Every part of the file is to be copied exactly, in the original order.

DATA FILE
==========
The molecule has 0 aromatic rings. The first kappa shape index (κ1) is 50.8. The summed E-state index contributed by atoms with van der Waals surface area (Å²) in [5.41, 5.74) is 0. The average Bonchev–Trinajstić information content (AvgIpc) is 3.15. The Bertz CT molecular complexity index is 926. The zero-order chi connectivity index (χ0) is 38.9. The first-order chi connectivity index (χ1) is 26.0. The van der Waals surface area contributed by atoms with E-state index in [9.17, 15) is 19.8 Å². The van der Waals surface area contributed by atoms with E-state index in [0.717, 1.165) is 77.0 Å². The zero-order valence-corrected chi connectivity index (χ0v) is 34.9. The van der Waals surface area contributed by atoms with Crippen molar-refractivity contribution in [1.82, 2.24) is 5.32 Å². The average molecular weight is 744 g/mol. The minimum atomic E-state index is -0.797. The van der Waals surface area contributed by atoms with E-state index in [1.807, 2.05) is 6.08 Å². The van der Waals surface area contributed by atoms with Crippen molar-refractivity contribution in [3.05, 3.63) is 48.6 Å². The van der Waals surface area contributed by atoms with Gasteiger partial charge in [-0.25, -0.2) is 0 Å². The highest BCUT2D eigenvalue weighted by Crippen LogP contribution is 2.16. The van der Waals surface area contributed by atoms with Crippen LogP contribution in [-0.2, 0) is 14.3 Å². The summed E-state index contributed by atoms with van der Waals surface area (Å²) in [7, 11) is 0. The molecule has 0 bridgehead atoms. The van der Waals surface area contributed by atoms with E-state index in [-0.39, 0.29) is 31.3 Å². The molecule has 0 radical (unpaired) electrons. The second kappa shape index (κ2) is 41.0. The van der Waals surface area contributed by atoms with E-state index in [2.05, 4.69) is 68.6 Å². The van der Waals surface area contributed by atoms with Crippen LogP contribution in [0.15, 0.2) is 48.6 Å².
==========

The molecule has 0 aromatic rings. The first kappa shape index (κ1) is 50.8. The summed E-state index contributed by atoms with van der Waals surface area (Å²) in [5.41, 5.74) is 0. The average Bonchev–Trinajstić information content (AvgIpc) is 3.15. The Bertz CT molecular complexity index is 926. The zero-order chi connectivity index (χ0) is 38.9. The first-order chi connectivity index (χ1) is 26.0. The van der Waals surface area contributed by atoms with E-state index in [9.17, 15) is 19.8 Å². The van der Waals surface area contributed by atoms with E-state index in [0.717, 1.165) is 77.0 Å². The zero-order valence-corrected chi connectivity index (χ0v) is 34.9. The van der Waals surface area contributed by atoms with Crippen molar-refractivity contribution in [1.82, 2.24) is 5.32 Å². The average molecular weight is 744 g/mol. The minimum atomic E-state index is -0.797. The van der Waals surface area contributed by atoms with E-state index in [1.807, 2.05) is 6.08 Å². The van der Waals surface area contributed by atoms with Crippen molar-refractivity contribution in [3.05, 3.63) is 48.6 Å². The van der Waals surface area contributed by atoms with Gasteiger partial charge in [-0.25, -0.2) is 0 Å². The highest BCUT2D eigenvalue weighted by Crippen LogP contribution is 2.16. The van der Waals surface area contributed by atoms with Crippen LogP contribution in [-0.2, 0) is 14.3 Å². The summed E-state index contributed by atoms with van der Waals surface area (Å²) in [7, 11) is 0. The molecule has 0 bridgehead atoms. The van der Waals surface area contributed by atoms with E-state index in [-0.39, 0.29) is 31.3 Å². The molecule has 0 radical (unpaired) electrons. The second kappa shape index (κ2) is 41.0. The van der Waals surface area contributed by atoms with E-state index in [2.05, 4.69) is 68.6 Å². The van der Waals surface area contributed by atoms with Crippen LogP contribution in [0.15, 0.2) is 48.6 Å².